No Fault Divorce to Become Law
The Government Justice Secretary, David Gauke, has confirmed legislation will be introduced in the next session of Parliament to reform divorce Law by bringing in “No Fault” divorce.
Under the existing Law as set out in the Matrimonial Causes Act 1973 it is necessary to show the marriage has irretrievably broken down by proving one of five grounds. Where spouses are separated for two years, and agree, or are apart for five years (when consent is not required) they can obtain a divorce. However, in the absence of these periods of separation one partner must prove to the Court that the other partner has committed adultery, or behaved unreasonably, or deserted the other for a period of two years.
We as solicitors will advise clients when dealing with a marital breakdown that it is always preferable to try and agree the ground on which the Divorce should take place so that if a Petition on the basis of unreasonable behaviour is issued it is not going to contain allegations of behaviour which are going to be distressing or upsetting to the other party. However, the recent case of Owens-v-Owens decided by the Supreme Court in July 2018 showed that if a Petition does not contain adequate details of unreasonable behaviour as required by the current Law and it is opposed by the other party the Divorce can fail. In that case Mrs Owens’ Petition for unreasonable behaviour was dismissed by the Court.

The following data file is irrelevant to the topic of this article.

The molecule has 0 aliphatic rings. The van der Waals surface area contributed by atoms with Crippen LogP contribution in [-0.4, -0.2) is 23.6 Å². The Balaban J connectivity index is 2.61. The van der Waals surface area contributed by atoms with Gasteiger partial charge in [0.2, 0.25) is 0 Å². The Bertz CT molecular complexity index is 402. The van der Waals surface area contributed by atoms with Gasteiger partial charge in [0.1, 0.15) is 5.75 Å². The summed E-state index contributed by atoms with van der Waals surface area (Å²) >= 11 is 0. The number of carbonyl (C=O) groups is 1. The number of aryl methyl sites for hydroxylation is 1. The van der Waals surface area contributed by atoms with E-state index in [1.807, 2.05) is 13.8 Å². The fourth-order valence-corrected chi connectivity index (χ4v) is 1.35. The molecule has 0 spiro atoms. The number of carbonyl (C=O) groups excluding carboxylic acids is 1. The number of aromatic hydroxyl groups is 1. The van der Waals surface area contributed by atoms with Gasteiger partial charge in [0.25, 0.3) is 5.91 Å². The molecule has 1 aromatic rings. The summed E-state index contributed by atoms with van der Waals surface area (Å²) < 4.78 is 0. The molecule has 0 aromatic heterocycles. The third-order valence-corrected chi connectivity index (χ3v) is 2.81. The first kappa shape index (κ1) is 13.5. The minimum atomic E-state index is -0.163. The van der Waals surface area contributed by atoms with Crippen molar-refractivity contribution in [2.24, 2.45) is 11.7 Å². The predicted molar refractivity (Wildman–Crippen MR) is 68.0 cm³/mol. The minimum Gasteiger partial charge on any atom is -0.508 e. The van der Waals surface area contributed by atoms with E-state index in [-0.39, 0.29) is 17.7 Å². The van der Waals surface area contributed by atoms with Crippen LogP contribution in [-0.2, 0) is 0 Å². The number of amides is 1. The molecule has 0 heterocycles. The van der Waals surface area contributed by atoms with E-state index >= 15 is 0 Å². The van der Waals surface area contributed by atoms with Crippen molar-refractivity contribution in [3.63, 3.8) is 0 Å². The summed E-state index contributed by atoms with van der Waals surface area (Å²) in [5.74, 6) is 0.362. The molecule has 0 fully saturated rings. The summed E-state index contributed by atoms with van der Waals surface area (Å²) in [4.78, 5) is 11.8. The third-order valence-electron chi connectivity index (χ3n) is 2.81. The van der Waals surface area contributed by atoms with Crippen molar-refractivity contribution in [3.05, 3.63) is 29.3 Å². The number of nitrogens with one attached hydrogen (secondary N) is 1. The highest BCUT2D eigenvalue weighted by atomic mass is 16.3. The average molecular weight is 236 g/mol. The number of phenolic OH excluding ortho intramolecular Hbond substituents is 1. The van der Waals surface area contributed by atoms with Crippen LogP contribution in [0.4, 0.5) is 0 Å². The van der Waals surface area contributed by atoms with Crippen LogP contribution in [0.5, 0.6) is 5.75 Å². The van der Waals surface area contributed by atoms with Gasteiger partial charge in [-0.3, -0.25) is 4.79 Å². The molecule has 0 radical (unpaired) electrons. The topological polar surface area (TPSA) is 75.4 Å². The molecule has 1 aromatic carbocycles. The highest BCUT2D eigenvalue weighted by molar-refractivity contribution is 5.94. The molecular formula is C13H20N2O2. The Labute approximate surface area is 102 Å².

The reform that has been announced by Mr Gauke must therefore be welcomed as it should do away with one party having to put together a Petition containing either allegations of adultery or unreasonable behaviour against the other. Divorce can clearly be a difficult process and this reform should help, hopefully, to remove some of the antagonism that arises when the parties are trying to agree on how the divorce proceeds. It should also result in savings in costs as drafting the Divorce Petition should no longer require allegations of behaviour or adultery to be included.
We therefore welcome this reform in principle and wait to see the new proposed legislation and how that will work.
The contents of this article are for the purposes of general awareness only. They do not purport to constitute legal or professional advice. The law may have changed since this article was published. Readers should not act on the basis of the information included and should take appropriate professional advice upon their own particular circumstances.